NULLSoftware piracy is booming, depriving the industry of an estimated $40 billion in worldwide annual sales, according to the Business Software Alliance, an industry trade group based in Washington, D.C. But efforts to snare big-time thieves often end up dragging in small businesses that may have made an honest mistake.
ÂThe Business Software Alliance acts as the Âsoftware policeÂ on behalf of the industry,Â says Peter Frazza, a shareholder in the Short Hills law firm Budd Larner P.C. He defends companies involved in software disputes.
Frazza says an alleged violation may be unintended, like sharing a computer program with multiple users, even though the software is only licensed for a single user. Sometimes it may be intentional, as when an employee makes multiple copies, or bootlegs, of a program.
Smaller businesses may not have the staff to adequately police employee conduct, adds Frazza, noting the Business Software Alliance dangles bounties of up to $1 million to prompt workers to spill the beans about alleged software licensing violations at work.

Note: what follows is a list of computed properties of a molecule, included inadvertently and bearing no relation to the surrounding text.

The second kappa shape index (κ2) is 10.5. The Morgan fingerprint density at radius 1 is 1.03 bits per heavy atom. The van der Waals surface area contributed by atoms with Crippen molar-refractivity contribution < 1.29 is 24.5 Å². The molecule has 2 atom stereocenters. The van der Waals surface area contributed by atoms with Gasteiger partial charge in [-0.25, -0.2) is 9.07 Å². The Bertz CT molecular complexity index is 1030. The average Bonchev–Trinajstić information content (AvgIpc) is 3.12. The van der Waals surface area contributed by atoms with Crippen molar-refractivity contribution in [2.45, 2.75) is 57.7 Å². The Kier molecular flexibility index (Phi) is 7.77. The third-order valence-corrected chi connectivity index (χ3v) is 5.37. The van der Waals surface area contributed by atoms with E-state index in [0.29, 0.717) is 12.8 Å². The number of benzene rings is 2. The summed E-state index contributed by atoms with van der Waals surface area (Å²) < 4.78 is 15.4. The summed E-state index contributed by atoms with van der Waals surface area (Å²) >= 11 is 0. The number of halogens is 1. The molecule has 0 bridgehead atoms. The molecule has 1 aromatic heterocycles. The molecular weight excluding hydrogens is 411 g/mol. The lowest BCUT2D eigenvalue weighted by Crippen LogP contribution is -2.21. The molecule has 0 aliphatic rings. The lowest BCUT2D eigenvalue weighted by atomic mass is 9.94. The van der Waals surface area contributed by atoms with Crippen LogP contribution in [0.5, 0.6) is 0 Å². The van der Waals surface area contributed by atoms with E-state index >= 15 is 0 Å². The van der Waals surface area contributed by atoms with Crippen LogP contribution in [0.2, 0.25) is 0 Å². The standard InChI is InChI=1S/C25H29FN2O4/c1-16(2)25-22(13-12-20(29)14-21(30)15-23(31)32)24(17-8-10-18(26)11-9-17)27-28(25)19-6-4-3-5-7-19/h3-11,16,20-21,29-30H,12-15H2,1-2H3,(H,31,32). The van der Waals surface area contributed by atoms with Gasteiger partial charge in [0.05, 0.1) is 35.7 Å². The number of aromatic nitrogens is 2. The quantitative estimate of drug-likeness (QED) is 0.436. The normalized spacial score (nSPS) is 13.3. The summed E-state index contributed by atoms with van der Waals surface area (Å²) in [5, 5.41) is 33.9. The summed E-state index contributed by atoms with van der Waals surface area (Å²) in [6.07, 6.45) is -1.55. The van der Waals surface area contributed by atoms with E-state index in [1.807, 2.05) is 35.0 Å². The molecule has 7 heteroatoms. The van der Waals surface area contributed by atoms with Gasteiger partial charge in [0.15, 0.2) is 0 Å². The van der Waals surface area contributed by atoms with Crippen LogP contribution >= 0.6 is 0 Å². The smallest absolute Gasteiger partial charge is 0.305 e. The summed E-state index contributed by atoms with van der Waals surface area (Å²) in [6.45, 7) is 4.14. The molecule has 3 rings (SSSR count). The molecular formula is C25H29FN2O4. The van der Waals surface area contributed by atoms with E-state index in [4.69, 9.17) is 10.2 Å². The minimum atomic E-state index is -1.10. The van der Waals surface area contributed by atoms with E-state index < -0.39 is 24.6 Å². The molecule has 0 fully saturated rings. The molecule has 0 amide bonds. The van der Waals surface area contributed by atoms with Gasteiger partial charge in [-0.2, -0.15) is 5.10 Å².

Facing the threat of a lawsuit, companies routinely pay thousands of dollars apiece to the alliance to settle allegations. The alliance then uses the proceeds to fund its detective-like operations.
FrazzaÂs advice to companies: stay clean by maintaining employee handbooks that spell out software usage policies, and do an annual self-audit to identify and correct any violations.